A shattered England will be praying for a lucky break at the preliminary draw for the 2010 World Cup tomorrow after seeing their Euro 2008 dreams crushed.
With the pairings and groups for the first stage of European qualifying being decided in Durban, South Africa, the hapless English will be desperate to avoid the traditional big guns to ease their passage to the showpiece event.
Forced to watch next year's Euros from home after failing to get the point they needed against Croatia on Wednesday, England have until August next year to sort themselves out before World Cup qualifying starts.
First and foremost they need a coach after Steve McClaren was dumped, with Aston Villa manager Martin O'Neill regarded as the best-placed candidate.
The Europeans face a different format than at previous World Cups, with 53 teams split into nine groups, eight of six teams and one of five.
The nine group winners will automatically qualify with the best eight runners up playing off for the last four tickets to South Africa.
UEFA President Michel Platini welcomed the changes.
"It's a good compromise solution, because I wasn't really happy with the format for the last qualifying competition with groups of seven and eight teams," he said.
As well as England, defending champions Italy, and powerhouses Germany and France will be in the draw.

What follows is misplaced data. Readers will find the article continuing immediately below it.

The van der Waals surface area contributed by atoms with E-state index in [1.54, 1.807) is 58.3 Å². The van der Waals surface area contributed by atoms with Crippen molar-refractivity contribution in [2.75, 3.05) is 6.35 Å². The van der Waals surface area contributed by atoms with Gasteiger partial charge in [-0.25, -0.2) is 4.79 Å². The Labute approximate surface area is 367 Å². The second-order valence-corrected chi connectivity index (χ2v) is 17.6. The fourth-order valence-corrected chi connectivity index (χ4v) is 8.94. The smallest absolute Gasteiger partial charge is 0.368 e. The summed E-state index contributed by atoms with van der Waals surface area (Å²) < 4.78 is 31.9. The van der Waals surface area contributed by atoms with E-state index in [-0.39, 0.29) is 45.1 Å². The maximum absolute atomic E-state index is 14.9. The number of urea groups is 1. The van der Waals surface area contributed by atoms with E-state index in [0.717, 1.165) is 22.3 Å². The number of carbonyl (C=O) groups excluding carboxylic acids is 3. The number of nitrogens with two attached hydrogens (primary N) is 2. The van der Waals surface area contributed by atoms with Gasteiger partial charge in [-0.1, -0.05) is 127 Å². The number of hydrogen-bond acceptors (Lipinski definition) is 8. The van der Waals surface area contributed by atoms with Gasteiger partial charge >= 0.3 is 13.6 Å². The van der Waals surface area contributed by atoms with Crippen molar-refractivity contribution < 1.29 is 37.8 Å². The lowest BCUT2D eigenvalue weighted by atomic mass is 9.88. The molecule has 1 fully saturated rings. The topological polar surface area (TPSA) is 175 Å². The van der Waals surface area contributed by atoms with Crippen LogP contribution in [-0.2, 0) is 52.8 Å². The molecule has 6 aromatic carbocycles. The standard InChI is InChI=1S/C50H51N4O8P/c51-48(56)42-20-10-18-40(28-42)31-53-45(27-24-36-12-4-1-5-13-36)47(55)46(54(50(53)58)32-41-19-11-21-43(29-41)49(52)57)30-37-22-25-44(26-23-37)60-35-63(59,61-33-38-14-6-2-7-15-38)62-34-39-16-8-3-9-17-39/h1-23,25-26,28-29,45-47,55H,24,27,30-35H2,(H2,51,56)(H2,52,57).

Twenty teams from Asia will also be in the hat tomorrow in what promises to be a glitzy affair, led by seeds Australia, South Korea, Iran, Saudi Arabia and Japan, as the pairings for their third round are decided.
Like England, Australia, South Korea, and Iran are currently without coaches, while Japan is waiting to see whether Ivica Osim recovers from a serious stroke that sent him to hospital last week.
They will be split into five groups of four with the winners and runners-up progressing to round four. The continent has four automatic places to play for with the fifth ranked team challenging Oceania's best side for a fifth berth.
Forty-eight countries from Africa will be watching intently with the draw having added interest because the fixtures double as 2010 African Nations Cup qualifiers.
Countries from the region will be split into 12 groups of four with winners and the best eight runners-up advancing to a third round where they will play off to be one of five continental representatives.
The North, Central and Caribbean zone has 35 teams in contention for three places, with the US and Mexico favorites to go through to the tournament from June 11 to July 11 in nine South African cities.
Exempt from the draw are South America, whose qualifiers are already under way in a home-and-away league format, and Oceania, whose preliminary competition began with the South Pacific Games in August.
Once the 32 teams for the finals are decided, the draw for the World Cup proper will be held in December 2009.
For South Africa, the draw tomorrow is a chance to show the world it can properly organize and pull off what will be its first real World Cup test.
Concerns have been voiced about stadium construction amid recent strikes by workers, with the last one, in Nelspruit, only resolved on Thursday as thousands of delegates and journalists began arriving for the draw.
A workers' strike also halted construction at a stadium in Cape Town earlier this year.
But organizers are confident that everything is on schedule and that tomorrow's preliminary draw will illustrate the country's organizational skills.